Over 120 scientists from 28 countries, including marine conservationists from Fauna & Flora International (FFI), have signed a statement from the World Seagrass Association calling on governments and global institutions to take action to secure the future of seagrass meadows, which are in rapid decline.
The World Seagrass Association statement has been released ahead of an international meeting on seagrass protection in north Wales this month. It is hoped it will bring more attention to the worrying loss of these extraordinary underwater plants.
Seagrasses are often called ‘the lungs of the sea’ due to their ability to produce and release oxygen into the water through photosynthesis. They are important food sources and provide crucial habitat for a diverse array of marine life including seahorses, sea turtles and dugongs. They are also home to many commercially-important fish and invertebrates (such as crabs and lobsters) which in turn support the livelihoods of people in fishing communities.
Despite their importance, however, seagrass habitats around the world face many threats including unsustainable development, destructive fishing methods and pollution.
The statement sets out the challenges facing seagrasses and the urgent action needed, reading, “We call for action to be taken to secure a future for seagrass. This means improving local water quality, preventing damage from destructive fishing practices, including seagrasses in MPAs [marine protected areas] and ensuring that fisheries aren’t over exploited. Seagrasses also need to be managed effectively during coastal developments and bold steps need to be taken to ensure the recovery and restoration of these habitats in areas where losses have occurred.”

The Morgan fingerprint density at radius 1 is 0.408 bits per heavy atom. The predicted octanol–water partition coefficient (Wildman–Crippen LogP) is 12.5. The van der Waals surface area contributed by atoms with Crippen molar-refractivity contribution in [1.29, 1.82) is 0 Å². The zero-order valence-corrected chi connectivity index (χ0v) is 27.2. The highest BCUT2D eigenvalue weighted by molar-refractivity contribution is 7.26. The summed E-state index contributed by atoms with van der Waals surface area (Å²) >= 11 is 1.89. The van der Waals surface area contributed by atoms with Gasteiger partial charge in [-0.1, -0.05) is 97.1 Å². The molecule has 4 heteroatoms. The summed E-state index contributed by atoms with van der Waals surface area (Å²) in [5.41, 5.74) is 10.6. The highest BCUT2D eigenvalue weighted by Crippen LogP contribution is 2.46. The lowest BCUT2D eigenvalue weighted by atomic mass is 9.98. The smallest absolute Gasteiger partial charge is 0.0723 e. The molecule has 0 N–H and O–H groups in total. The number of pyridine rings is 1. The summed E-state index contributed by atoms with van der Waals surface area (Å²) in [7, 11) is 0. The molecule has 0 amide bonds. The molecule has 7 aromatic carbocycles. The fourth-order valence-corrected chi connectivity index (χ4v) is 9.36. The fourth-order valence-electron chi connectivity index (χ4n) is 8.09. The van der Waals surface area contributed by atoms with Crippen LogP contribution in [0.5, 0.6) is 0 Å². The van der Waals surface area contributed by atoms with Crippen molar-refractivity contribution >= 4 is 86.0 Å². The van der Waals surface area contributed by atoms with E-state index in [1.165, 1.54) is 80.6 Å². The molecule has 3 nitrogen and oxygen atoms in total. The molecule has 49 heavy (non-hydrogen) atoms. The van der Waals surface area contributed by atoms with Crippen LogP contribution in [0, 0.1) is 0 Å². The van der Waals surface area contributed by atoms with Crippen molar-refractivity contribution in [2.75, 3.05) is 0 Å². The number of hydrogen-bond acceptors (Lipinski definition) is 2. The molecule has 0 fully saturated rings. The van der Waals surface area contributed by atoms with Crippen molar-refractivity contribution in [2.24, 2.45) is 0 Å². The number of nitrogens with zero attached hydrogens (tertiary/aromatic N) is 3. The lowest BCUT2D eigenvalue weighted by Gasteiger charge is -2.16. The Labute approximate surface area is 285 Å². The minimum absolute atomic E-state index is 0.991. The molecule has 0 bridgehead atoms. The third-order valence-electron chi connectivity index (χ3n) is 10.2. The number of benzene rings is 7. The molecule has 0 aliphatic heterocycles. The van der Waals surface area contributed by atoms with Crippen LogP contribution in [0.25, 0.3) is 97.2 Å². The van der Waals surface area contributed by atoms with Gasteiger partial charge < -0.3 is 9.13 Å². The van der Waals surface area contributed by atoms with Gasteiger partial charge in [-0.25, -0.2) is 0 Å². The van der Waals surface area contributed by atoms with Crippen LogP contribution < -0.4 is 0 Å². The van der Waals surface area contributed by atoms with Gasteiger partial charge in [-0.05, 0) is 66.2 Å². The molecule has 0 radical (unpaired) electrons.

The statement also calls on the media to give more attention to this often-overlooked ecosystem.
Asia-Pacific marine conservation
Fauna & Flora International (FFI) recognises the vital importance of seagrass meadows and other marine habitats and is protecting them at a number of its project sites.
At one such project site, in Cambodia’s Koh Rong Archipelago, FFI is working with local communities and the Fisheries Administration to protect coral reefs, mangroves and seagrasses. In May, FFI and partners discovered a previously undocumented seagrass bed on the east coast of Cambodia’s Koh Rong Island, and this news was followed shortly afterwards by the exciting news that Cambodia’s first large-scale marine protected area had been declared in the Archipelago as a result of tireless efforts by the Fisheries Administration (FiA) and conservation organisations.
Kate West, FFI’s Project Manager for Coastal and Marine Conservation said, “Seagrasses are often overlooked by their seemingly more exciting neighbours – coral reefs, so it is great to see scientists and conservation organisations come together internationally in order to bring some much needed attention to these critical and threatened habitats.”